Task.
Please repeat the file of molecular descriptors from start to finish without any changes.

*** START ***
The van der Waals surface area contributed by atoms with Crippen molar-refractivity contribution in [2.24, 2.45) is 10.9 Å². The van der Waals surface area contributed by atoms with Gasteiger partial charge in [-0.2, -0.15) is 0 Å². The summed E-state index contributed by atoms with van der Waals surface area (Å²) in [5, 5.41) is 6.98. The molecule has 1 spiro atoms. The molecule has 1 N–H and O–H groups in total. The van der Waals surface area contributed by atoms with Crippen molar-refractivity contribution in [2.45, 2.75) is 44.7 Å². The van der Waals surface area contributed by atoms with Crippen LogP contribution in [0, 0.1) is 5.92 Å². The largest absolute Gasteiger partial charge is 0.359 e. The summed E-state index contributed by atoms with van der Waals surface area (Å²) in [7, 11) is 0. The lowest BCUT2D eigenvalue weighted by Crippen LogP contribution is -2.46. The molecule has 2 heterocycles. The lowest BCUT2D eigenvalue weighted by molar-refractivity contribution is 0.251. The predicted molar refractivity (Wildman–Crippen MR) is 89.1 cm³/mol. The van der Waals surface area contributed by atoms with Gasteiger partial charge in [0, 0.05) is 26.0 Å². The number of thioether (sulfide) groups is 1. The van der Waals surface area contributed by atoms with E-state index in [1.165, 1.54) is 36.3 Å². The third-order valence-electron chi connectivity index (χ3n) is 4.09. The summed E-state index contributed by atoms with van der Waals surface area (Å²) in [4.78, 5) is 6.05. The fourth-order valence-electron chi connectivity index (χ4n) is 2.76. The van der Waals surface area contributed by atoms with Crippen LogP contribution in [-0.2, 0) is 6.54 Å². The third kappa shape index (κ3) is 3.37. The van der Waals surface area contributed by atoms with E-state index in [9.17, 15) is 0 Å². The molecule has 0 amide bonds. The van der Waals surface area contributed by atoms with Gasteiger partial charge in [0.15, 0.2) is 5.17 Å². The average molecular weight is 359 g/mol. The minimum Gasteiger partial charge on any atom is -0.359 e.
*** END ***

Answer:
The van der Waals surface area contributed by atoms with Crippen molar-refractivity contribution in [2.24, 2.45) is 10.9 Å². The van der Waals surface area contributed by atoms with Gasteiger partial charge in [-0.2, -0.15) is 0 Å². The summed E-state index contributed by atoms with van der Waals surface area (Å²) in [5, 5.41) is 6.98. The molecule has 1 spiro atoms. The molecule has 1 N–H and O–H groups in total. The van der Waals surface area contributed by atoms with Crippen molar-refractivity contribution in [2.45, 2.75) is 44.7 Å². The van der Waals surface area contributed by atoms with Crippen LogP contribution in [0, 0.1) is 5.92 Å². The largest absolute Gasteiger partial charge is 0.359 e. The summed E-state index contributed by atoms with van der Waals surface area (Å²) in [7, 11) is 0. The lowest BCUT2D eigenvalue weighted by Crippen LogP contribution is -2.46. The molecule has 2 heterocycles. The lowest BCUT2D eigenvalue weighted by molar-refractivity contribution is 0.251. The predicted molar refractivity (Wildman–Crippen MR) is 89.1 cm³/mol. The van der Waals surface area contributed by atoms with Gasteiger partial charge in [0, 0.05) is 26.0 Å². The number of thioether (sulfide) groups is 1. The van der Waals surface area contributed by atoms with E-state index in [1.165, 1.54) is 36.3 Å². The third-order valence-electron chi connectivity index (χ3n) is 4.09. The summed E-state index contributed by atoms with van der Waals surface area (Å²) in [4.78, 5) is 6.05. The fourth-order valence-electron chi connectivity index (χ4n) is 2.76. The van der Waals surface area contributed by atoms with Crippen LogP contribution in [-0.2, 0) is 6.54 Å². The third kappa shape index (κ3) is 3.37. The van der Waals surface area contributed by atoms with E-state index in [9.17, 15) is 0 Å². The molecule has 0 amide bonds. The van der Waals surface area contributed by atoms with Gasteiger partial charge in [0.15, 0.2) is 5.17 Å². The average molecular weight is 359 g/mol. The minimum Gasteiger partial charge on any atom is -0.359 e.